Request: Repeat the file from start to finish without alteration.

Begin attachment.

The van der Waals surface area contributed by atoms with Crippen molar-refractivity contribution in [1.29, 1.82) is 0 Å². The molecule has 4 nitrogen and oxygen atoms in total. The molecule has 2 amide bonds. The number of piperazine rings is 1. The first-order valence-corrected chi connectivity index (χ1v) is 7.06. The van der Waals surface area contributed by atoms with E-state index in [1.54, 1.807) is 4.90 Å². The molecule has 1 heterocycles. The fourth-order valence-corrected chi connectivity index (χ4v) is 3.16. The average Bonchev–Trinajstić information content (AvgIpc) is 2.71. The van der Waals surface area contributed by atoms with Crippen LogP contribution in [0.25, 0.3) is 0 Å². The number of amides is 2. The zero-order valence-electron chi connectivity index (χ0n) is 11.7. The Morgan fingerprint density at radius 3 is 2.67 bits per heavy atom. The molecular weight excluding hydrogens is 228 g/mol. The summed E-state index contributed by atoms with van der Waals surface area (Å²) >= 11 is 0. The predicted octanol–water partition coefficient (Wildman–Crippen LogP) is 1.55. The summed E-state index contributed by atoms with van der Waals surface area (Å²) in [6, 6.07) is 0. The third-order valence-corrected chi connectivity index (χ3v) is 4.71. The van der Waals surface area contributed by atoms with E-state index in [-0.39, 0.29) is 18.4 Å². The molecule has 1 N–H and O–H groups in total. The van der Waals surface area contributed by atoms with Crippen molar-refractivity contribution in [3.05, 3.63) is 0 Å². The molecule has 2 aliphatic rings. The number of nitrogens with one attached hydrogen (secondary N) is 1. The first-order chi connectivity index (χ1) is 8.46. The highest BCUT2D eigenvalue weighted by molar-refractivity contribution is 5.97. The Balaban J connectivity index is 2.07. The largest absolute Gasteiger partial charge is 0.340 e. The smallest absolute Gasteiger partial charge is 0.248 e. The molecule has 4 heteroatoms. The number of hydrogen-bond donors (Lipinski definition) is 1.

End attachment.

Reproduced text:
The van der Waals surface area contributed by atoms with Crippen molar-refractivity contribution in [1.29, 1.82) is 0 Å². The molecule has 4 nitrogen and oxygen atoms in total. The molecule has 2 amide bonds. The number of piperazine rings is 1. The first-order valence-corrected chi connectivity index (χ1v) is 7.06. The van der Waals surface area contributed by atoms with E-state index in [1.54, 1.807) is 4.90 Å². The molecule has 1 heterocycles. The fourth-order valence-corrected chi connectivity index (χ4v) is 3.16. The average Bonchev–Trinajstić information content (AvgIpc) is 2.71. The van der Waals surface area contributed by atoms with Crippen LogP contribution in [0.25, 0.3) is 0 Å². The number of amides is 2. The zero-order valence-electron chi connectivity index (χ0n) is 11.7. The Morgan fingerprint density at radius 3 is 2.67 bits per heavy atom. The molecular weight excluding hydrogens is 228 g/mol. The summed E-state index contributed by atoms with van der Waals surface area (Å²) >= 11 is 0. The predicted octanol–water partition coefficient (Wildman–Crippen LogP) is 1.55. The summed E-state index contributed by atoms with van der Waals surface area (Å²) in [6, 6.07) is 0. The third-order valence-corrected chi connectivity index (χ3v) is 4.71. The van der Waals surface area contributed by atoms with E-state index in [-0.39, 0.29) is 18.4 Å². The molecule has 1 N–H and O–H groups in total. The van der Waals surface area contributed by atoms with Crippen molar-refractivity contribution in [3.05, 3.63) is 0 Å². The molecule has 2 aliphatic rings. The number of nitrogens with one attached hydrogen (secondary N) is 1. The first-order chi connectivity index (χ1) is 8.46. The highest BCUT2D eigenvalue weighted by molar-refractivity contribution is 5.97. The Balaban J connectivity index is 2.07. The largest absolute Gasteiger partial charge is 0.340 e. The smallest absolute Gasteiger partial charge is 0.248 e. The molecule has 4 heteroatoms. The number of hydrogen-bond donors (Lipinski definition) is 1.